Telecasters and Teleconferencing are both 1950’s technology that completely transformed the world back in their heyday. They remain relevant today through their simple, and honest effectiveness.
Both of them are communication technologies that help many people share experiences at together, at once. What Telecasters and Teleconferencing have in common is their unique ability to help communicators express themselves without getting in the way.
A short history of Rock And Roll
Before the Telecaster, when people wanted to rock out at a concert, we were stuck within the limits of acoustic instruments played through microphones in dance halls. Because traditional hollow body guitars tended to feed back in microphones, guitarists were marginalized.
Building on the work of Les Paul, Leo Fender came along and invented the Telecaster. By the time Keith Richards got a hold of one ten years later, the orchestra was dead and 300,000 people could pack the Altamont Speedway to hear the Rolling Stones play their riveting anthem “Gimme Shelter,” with the prophetic words “it’s just a kiss away, it’s just a shot away.”
Music had something to say in those days, and the Telecaster helped musicians get their message out.
Meanwhile, back at the Teleconference
By the 1960’s, North America was in love with “Teles.” The post-war future was bright, Television was the new darling, and Teleconferencing was helping a generation of polyester-clad salesmen spread the gospel of consumerism across North America through sales meetings while civil rights and feminist leaders hooked up cross country conference calls to organize historic protests.
Why Telecasters and Teleconferencing are so special
Telecasters are revered and beloved by musicians because they put the minimum required technology in between the audience and the musician, allowing maximum artistic expression to happen.
In fact, they demand it. If you can’t play guitar well, don’t choose a Telecaster. With a “Tele,” it is all in your fingers.
Teleconferences are the same. Forget the computers, the TV, the Internet, emails, text messages, robotic echoes and all the distractions. Just pick up the phone and you are instantly connected directly with your companions.
Audio quality is something Telecasters and Teleconferences have in common, too.
Conference calls excel because phone technology is so good at conveying the subtle nuances of communication. Which guitar did Jimmie Page reach for when he wanted to record the crucial solo for his lifetime masterpiece Stairway to Heaven?
His trusty 1959 Telecaster.
Bells and Whistles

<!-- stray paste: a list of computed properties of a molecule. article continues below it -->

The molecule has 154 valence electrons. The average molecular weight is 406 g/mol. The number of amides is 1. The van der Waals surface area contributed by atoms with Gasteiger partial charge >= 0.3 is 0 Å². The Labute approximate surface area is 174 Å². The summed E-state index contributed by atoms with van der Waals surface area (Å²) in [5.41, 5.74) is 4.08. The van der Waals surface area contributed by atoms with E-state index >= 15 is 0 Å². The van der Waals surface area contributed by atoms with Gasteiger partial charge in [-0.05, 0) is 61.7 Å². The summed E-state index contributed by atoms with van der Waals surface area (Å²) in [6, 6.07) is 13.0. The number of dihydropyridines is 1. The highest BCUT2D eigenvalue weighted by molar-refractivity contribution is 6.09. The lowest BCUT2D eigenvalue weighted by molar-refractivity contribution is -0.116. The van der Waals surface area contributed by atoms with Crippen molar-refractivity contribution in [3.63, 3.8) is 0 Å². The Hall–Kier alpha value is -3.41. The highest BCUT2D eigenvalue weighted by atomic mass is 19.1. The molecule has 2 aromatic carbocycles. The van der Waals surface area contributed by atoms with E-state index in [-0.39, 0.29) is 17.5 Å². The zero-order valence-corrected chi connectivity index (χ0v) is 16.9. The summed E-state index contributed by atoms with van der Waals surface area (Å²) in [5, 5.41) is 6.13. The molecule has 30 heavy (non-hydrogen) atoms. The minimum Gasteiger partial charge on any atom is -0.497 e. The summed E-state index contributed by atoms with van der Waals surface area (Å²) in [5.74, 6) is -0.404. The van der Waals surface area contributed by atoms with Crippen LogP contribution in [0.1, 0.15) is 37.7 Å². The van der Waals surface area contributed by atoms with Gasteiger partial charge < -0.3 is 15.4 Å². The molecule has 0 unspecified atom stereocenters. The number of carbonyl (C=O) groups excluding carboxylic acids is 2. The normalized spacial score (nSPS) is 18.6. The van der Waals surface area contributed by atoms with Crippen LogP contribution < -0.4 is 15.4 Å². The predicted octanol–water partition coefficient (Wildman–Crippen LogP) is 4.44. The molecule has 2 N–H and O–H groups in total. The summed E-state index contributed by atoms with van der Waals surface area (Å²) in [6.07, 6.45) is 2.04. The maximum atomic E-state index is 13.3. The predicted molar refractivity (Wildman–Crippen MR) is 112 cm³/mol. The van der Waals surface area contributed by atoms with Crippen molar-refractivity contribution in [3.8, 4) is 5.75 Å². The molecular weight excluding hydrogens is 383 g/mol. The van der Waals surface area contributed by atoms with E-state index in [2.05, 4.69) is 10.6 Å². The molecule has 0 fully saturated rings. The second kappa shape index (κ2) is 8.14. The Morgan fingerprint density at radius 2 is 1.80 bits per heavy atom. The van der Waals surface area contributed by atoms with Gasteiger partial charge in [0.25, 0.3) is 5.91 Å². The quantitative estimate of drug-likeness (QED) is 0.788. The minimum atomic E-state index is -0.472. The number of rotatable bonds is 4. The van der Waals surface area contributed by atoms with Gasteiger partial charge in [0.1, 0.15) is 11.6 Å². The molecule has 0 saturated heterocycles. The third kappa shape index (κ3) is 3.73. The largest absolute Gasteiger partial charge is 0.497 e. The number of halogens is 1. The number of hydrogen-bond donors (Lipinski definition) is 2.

Although honest simplicity allowing maximum expression is the heart of why Telecasters and Teleconferencing are such effective communication technologies, there are some approved bells and whistles you can add.
Musicians will plug their Telecasters into amplifiers, record them over mixing consoles, and broadcast them over thunderous P.A. systems.
You can add the most value to your Teleconference with the following:
- FreeConference Quick Scheduler to automatically remember every detail of your favourite conference calls.
- FreeConference Desktop Sharing with IBM Sametime. Get everyone on the same page.
- Courtesy Toll Free Call Up number and Personalized Greetings.
- FreeConference Call Record. Receive an MP3 audio recording by email two hours after your call. Have it transcribed for minutes or publication.
Saving the world with the “Tele”
The telecaster was an integral voice for bands like the Who and the Rolling Stones to invent Rock and Roll. It was also crucial for Chrissie Hynde, Bruce Springsteen, and the Clash, when they rescued it from the jaws of Disco music in the late 70’s and early 80’s.
The Tele is still relevant today.
In fact, Fender have issued a “John 5 Telecaster” model to thank wizard guitarist John 5 for introducing his favourite iconic axe to new generations of angst ridden teenagers in search of musical catharsis, through his stints with Marilyn Manson, Lynyrd Skynyrd, k.d lang, and others.
As well as roots and character, continuing relevance is another thing Telecasters and Teleconferences have in common.
After all these years, Teleconferencing is still a great long distance communication tool, cutting through all the techno-clutter of Skype calls and robotic-voiced Internet connections to bring group calls back to their clear, clean roots.
You can plug a Conference Call in as easy as plugging a Telecaster into an amp, and start making “music” with your “band mates” in a moment.